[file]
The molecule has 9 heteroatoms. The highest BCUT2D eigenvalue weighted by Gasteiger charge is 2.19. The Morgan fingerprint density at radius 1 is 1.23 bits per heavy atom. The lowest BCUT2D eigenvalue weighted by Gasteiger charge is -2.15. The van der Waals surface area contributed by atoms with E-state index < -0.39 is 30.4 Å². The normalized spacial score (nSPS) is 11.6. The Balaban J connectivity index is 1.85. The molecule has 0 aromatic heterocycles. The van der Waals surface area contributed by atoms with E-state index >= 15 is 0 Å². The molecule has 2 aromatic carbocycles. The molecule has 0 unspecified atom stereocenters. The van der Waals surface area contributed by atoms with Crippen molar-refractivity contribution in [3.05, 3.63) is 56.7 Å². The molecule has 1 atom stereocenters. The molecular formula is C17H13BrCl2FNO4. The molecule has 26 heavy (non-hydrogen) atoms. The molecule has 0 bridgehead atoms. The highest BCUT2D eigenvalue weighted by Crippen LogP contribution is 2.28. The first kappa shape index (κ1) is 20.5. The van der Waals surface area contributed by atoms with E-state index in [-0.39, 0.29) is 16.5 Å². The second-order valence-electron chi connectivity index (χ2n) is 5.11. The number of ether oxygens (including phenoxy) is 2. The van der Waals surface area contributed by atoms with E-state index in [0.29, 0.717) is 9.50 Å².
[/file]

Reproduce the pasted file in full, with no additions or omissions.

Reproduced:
The molecule has 9 heteroatoms. The highest BCUT2D eigenvalue weighted by Gasteiger charge is 2.19. The Morgan fingerprint density at radius 1 is 1.23 bits per heavy atom. The lowest BCUT2D eigenvalue weighted by Gasteiger charge is -2.15. The van der Waals surface area contributed by atoms with E-state index < -0.39 is 30.4 Å². The normalized spacial score (nSPS) is 11.6. The Balaban J connectivity index is 1.85. The molecule has 0 aromatic heterocycles. The van der Waals surface area contributed by atoms with E-state index >= 15 is 0 Å². The molecule has 2 aromatic carbocycles. The molecule has 0 unspecified atom stereocenters. The van der Waals surface area contributed by atoms with Crippen molar-refractivity contribution in [3.05, 3.63) is 56.7 Å². The molecule has 1 atom stereocenters. The molecular formula is C17H13BrCl2FNO4. The molecule has 26 heavy (non-hydrogen) atoms. The molecule has 0 bridgehead atoms. The highest BCUT2D eigenvalue weighted by Crippen LogP contribution is 2.28. The first kappa shape index (κ1) is 20.5. The van der Waals surface area contributed by atoms with E-state index in [-0.39, 0.29) is 16.5 Å². The second-order valence-electron chi connectivity index (χ2n) is 5.11. The number of ether oxygens (including phenoxy) is 2. The van der Waals surface area contributed by atoms with E-state index in [0.29, 0.717) is 9.50 Å².